The WHO 2013 ARV treatment guidelines provide another opportunity for treatment optimization with simpler consolidated recommendations.7 One concern, however, is that the WHO still includes lopinavir/ritonavir as a recommended second-line therapy (alongside atazanavir/ritonavir) while developed-country guidelines such as those in the United States prefer the more potent, durable, tolerable darunavir/ritonavir to the outdated lopinavir/ritonavir. At present, a heat-stable, generic combination darunavir/ritonavir product does not exist, which led to this decision, but with such products on the way, the WHO could rectify this oversight rapidly, and we recommend that they do so.

Clayden notes the potential for lower, cheaper dosing with TDF, zidovudine (AZT), efavirenz, atazanavir/ritonavir, darunavir/ritonavir, and boosting ritonavir itself. An outlier, stavudine (d4T), is being studied at a lower dose, but most activists and many clinicians oppose the continued use of this toxic relic of the 1990s. A recent agreement by UNITAID to subsidize the difference in cost between stavudine and TDF-containing regimens, in turn bringing the cost of TDF down still further, offers a way forward that will hasten the long overdue phasing-out of stavudine both in adults and – it is to be hoped – in children.8

Looking further ahead, Clayden notes the potential of new compounds such as low-dose, once-daily dolutegravir (50 mg/day) and – if provided as a single pill and at acceptable, affordable prices – the tenofovir prodrug TAF (25 mg/day, 10 mg/day if boosted with cobicistat) to bring down global ARV prices still further. Long-acting (LA) agents such as Shionogi/ViiV’s integrase follow-up compound, GSK1265744, and Janssen’s LA rilpivirine offer the possibility of monthly or even quarterly injectable dosing.6


Richard Jefferys provides a sweeping overview of the complex developments in biomedical HIV preventive therapies, cure-related research, immune-based, cell and gene therapies.9 For the first time ever, his broad chapter has yielded an FDA-approved product, FTC/TDF (Truvada) for prevention of sexually transmitted HIV. Uptake of the intervention—which is effective if taken daily—is hindered by the high price ($11,000 pppy or more in the U.S.) and by uncertainties about how best to use PrEP. Intermittent dosing studies are under way, as is a study of another agent, the CCR5 receptor blocker maraviroc, in an ongoing study among men who have sex with men (MSM). The long-acting ARVs mentioned above have the potential to work as PrEP, and microbicide researchers have turned to vaginal rings, which release anti-HIV agents slowly over a period of weeks.9

Vaccine research has seen impressive advances in basic science with the discovery of antibodies in chronically infected individuals that can neutralize an extensive array of clinical HIV strains. The work of turning this discovery into a candidate vaccine remains ahead. An injectable gene therapy–like approach, which appeared effective in mice and generates host resistance to HIV, is moving forward into human trials. Vaccine efficacy trials, however, are stalled after multiple reverses seen with adenovirus-vectored products, which in several trials appeared not only to be ineffective, but actually to increase incidence.9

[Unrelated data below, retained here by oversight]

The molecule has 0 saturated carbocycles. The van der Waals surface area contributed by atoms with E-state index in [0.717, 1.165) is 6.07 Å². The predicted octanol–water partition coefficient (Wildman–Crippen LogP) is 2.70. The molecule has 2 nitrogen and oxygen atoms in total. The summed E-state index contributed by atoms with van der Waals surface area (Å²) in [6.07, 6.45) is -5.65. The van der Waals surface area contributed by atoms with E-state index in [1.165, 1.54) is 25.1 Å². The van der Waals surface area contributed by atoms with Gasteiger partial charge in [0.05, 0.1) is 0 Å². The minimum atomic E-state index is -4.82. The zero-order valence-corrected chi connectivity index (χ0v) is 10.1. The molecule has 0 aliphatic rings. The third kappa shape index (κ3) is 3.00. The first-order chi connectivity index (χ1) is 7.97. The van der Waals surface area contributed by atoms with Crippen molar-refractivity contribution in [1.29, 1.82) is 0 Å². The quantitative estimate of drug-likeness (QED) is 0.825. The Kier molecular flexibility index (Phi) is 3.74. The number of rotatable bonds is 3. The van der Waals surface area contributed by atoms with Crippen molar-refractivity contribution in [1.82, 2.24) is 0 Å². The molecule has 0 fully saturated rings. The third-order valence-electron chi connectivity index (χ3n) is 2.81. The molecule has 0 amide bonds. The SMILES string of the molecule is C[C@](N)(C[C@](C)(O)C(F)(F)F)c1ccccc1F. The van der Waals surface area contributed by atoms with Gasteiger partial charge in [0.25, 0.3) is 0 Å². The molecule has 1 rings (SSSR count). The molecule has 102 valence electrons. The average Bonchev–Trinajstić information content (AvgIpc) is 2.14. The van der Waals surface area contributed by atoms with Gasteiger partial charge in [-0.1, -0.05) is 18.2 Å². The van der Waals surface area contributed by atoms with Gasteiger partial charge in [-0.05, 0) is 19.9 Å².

Cure-related research generated many headlines, not always accurate, after a report at the 2013 Conference on Retroviruses and Opportunistic Infections (CROI) demonstrated that an infant treated very early during infection, whose mother subsequently was lost to care in the chaotic health system of Mississippi, and whose treatment was therefore interrupted, appeared to have cleared HIV, lost antibodies to the virus, and be functionally cured.10 Additional excitement was generated by a cohort of very-early-treated individuals in France who appear to have experienced long-term ART-free virological control for periods of up to several years.11 These advances give additional impetus to ongoing efforts to design scalable, broadly usable, and safe therapeutic approaches that would produce a functional or sterilizing cure of HIV-1.

Jefferys notes that many immune-based and gene therapeutic approaches have now been subsumed under the cure-related research umbrella, but that two other potential indications remain understudied and potentially amenable to such therapeutic approaches—therapies that would increase immunologic recovery among INRs and those directed at sequelae of HIV infection that involve immuno-senescence and hyperimmune-activation-induced end-organ disease.9

2013 hepatitis C virus (HCV) pipeline executive summary

In “Hepatitis C Drug Development Catapults Onward,” Tracy Swan describes the astonishing therapeutic revolution currently under way in HCV treatment research:

Over the past 24 months, duration of treatment and assessment of posttreatment outcome have been dramatically abbreviated. Old-school, 48-week regimens with SVR-24 [sustained viral response 24 weeks after therapy ends] are gone. Now, duration of treatment is usually 12 to 24 weeks, and SVR-12 is the endpoint that is commonly used as a surrogate for cure….This acceleration in, and rapid evolution of, HCV drug development has left some drugs behind: they are shackled to lumbering development programs, such as the strategy being used in many phase III trials—adding a DAA [direct-acting antiviral] to 24 or 48 weeks of response-guided therapy with peginterferon (PEG-IFN) and ribavirin (RBV). This approach is likely to have limited clinical relevance, given the rapid development of peginterferon-sparing and peginterferon-free regimens.